In February 2023 CBP officers on the borderline reportedly began more strictly enforcing appointments, refusing entry to family members who had not managed to secure appointments with the app, even as they accompanied spouses or parents with appointments.

The Rio Grande Valley, Texas Monitor reported on the scene at the bridge between Reynosa, Tamaulipas and Hidalgo, Texas:

Over on the Hidalgo bridge connecting with Reynosa, Priscilla Orta, an attorney working with Lawyers for Good Government, was in line last Wednesday waiting to cross back into the U.S.

“Next thing I know, there it is, at the bridge, you’re seeing it — people are being forced to make the decisions, families are fighting, there’s crying, they’re screaming,” Orta said.

Families she spoke with also reported feeling jilted by the sudden enforcement that meant they’d have to make a quick decision.

Orta returned to frantic families in Reynosa the next day with questions that CBP is attempting to address.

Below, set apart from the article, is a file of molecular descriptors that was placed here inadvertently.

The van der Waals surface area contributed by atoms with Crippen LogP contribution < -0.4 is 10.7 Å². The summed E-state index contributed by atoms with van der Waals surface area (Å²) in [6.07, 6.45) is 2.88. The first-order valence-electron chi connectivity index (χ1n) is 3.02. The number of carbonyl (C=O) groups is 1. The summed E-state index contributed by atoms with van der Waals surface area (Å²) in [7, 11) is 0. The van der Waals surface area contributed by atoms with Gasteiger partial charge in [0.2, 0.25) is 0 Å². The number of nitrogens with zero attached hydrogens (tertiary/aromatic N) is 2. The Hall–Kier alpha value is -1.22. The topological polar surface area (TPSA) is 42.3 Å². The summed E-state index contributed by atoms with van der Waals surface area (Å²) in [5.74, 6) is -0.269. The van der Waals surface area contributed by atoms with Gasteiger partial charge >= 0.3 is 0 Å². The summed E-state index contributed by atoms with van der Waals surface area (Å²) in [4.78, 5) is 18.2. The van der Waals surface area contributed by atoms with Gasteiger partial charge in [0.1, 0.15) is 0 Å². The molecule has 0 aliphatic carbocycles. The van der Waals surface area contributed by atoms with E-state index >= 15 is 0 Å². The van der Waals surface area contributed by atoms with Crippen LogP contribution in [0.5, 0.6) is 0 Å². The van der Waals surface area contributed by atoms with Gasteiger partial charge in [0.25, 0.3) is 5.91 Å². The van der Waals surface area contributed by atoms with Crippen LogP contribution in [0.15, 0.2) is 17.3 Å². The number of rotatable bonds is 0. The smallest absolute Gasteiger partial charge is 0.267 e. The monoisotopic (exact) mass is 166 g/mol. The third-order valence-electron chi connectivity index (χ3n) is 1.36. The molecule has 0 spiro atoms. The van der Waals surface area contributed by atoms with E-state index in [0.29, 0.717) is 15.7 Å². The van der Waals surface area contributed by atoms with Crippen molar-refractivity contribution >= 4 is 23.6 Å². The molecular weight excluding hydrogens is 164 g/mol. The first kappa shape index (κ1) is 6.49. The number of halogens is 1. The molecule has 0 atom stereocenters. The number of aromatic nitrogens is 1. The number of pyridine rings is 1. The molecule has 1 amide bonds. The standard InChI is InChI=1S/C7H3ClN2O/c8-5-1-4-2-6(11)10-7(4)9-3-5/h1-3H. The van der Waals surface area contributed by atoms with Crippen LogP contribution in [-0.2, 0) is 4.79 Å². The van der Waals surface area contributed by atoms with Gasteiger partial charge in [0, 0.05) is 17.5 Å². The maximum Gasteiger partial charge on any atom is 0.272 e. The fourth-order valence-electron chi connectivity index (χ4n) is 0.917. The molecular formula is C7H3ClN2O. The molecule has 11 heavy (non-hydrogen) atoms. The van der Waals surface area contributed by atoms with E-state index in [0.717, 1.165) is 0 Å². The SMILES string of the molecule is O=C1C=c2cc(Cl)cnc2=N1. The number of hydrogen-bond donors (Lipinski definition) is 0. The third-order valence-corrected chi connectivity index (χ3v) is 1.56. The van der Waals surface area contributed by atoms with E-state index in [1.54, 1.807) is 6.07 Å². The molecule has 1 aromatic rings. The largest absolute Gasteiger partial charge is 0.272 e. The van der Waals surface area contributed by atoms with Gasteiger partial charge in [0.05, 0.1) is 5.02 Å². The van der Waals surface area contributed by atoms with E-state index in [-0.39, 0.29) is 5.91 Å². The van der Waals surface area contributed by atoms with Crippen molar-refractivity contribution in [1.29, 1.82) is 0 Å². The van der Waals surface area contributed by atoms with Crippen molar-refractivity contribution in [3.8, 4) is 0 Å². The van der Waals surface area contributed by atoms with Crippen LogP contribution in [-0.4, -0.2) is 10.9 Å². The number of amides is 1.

“I think what’s happening now is that they are trying to correct the issue,” Orta said. “But it’s a pretty big issue, because there are no slots,” she said, referring to the appointment slots available. “They’re gone sometimes by 8:03 a.m. We have sometimes seen that the spots are gone by 8:01 a.m. And everyone knows it.”

On February 24, 2023, the Los Angeles Times cited a Venezuelan migrant who went through this experience in Matamoros, Tamaulipas:

The 25-year-old from Venezuela eventually secured appointments for himself and his wife, but the slots filled up so quickly that he couldn’t get two more for their children. They weren’t worried though — they had heard about families in similar situations being waved through by border officials.

Instead, he said, a U.S. Customs and Border Protection agent told them last week that because each member of the family did not have an appointment: “You two can enter, but not your children.”

— Gonzalez, Valerie. “Families Consider Separation to Seek Asylum as They Face Limited Appointments through CBP App.” The Monitor. February 22, 2023. <https://myrgv.com/local-news/2023/02/21/families-consider-separation-to-seek-asylum-as-they-face-limited-appointments-through-cbp-app/>.